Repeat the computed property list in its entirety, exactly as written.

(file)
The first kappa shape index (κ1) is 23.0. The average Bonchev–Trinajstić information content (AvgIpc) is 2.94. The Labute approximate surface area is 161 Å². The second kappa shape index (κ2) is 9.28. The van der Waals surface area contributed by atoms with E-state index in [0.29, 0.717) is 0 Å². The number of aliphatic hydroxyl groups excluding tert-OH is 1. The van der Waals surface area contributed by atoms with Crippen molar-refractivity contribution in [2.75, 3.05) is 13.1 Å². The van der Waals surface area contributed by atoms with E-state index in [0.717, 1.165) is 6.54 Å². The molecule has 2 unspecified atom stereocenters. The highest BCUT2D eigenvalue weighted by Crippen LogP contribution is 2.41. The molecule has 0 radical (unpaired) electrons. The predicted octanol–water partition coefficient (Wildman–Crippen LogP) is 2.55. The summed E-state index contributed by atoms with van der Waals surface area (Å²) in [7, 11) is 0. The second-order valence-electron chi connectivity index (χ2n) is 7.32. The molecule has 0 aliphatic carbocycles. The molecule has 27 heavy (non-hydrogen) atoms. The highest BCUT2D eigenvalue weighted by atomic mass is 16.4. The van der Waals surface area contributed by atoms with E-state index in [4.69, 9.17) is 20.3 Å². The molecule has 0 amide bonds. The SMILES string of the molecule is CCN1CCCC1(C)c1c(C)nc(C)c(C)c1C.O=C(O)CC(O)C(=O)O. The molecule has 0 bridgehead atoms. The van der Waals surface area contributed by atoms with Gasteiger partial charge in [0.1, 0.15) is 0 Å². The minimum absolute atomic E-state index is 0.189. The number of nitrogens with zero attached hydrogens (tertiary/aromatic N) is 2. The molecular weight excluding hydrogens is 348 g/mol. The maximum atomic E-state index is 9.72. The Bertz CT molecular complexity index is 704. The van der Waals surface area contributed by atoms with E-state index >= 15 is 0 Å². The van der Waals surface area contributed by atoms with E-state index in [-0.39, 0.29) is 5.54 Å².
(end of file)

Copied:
The first kappa shape index (κ1) is 23.0. The average Bonchev–Trinajstić information content (AvgIpc) is 2.94. The Labute approximate surface area is 161 Å². The second kappa shape index (κ2) is 9.28. The van der Waals surface area contributed by atoms with E-state index in [0.29, 0.717) is 0 Å². The number of aliphatic hydroxyl groups excluding tert-OH is 1. The van der Waals surface area contributed by atoms with Crippen molar-refractivity contribution in [2.75, 3.05) is 13.1 Å². The van der Waals surface area contributed by atoms with E-state index in [0.717, 1.165) is 6.54 Å². The molecule has 2 unspecified atom stereocenters. The highest BCUT2D eigenvalue weighted by Crippen LogP contribution is 2.41. The molecule has 0 radical (unpaired) electrons. The predicted octanol–water partition coefficient (Wildman–Crippen LogP) is 2.55. The summed E-state index contributed by atoms with van der Waals surface area (Å²) in [7, 11) is 0. The second-order valence-electron chi connectivity index (χ2n) is 7.32. The molecule has 0 aliphatic carbocycles. The molecule has 27 heavy (non-hydrogen) atoms. The highest BCUT2D eigenvalue weighted by atomic mass is 16.4. The van der Waals surface area contributed by atoms with E-state index in [4.69, 9.17) is 20.3 Å². The molecule has 0 amide bonds. The SMILES string of the molecule is CCN1CCCC1(C)c1c(C)nc(C)c(C)c1C.O=C(O)CC(O)C(=O)O. The molecule has 0 bridgehead atoms. The van der Waals surface area contributed by atoms with Gasteiger partial charge in [0.1, 0.15) is 0 Å². The minimum absolute atomic E-state index is 0.189. The number of nitrogens with zero attached hydrogens (tertiary/aromatic N) is 2. The molecular weight excluding hydrogens is 348 g/mol. The maximum atomic E-state index is 9.72. The Bertz CT molecular complexity index is 704. The van der Waals surface area contributed by atoms with E-state index >= 15 is 0 Å². The van der Waals surface area contributed by atoms with E-state index in [-0.39, 0.29) is 5.54 Å².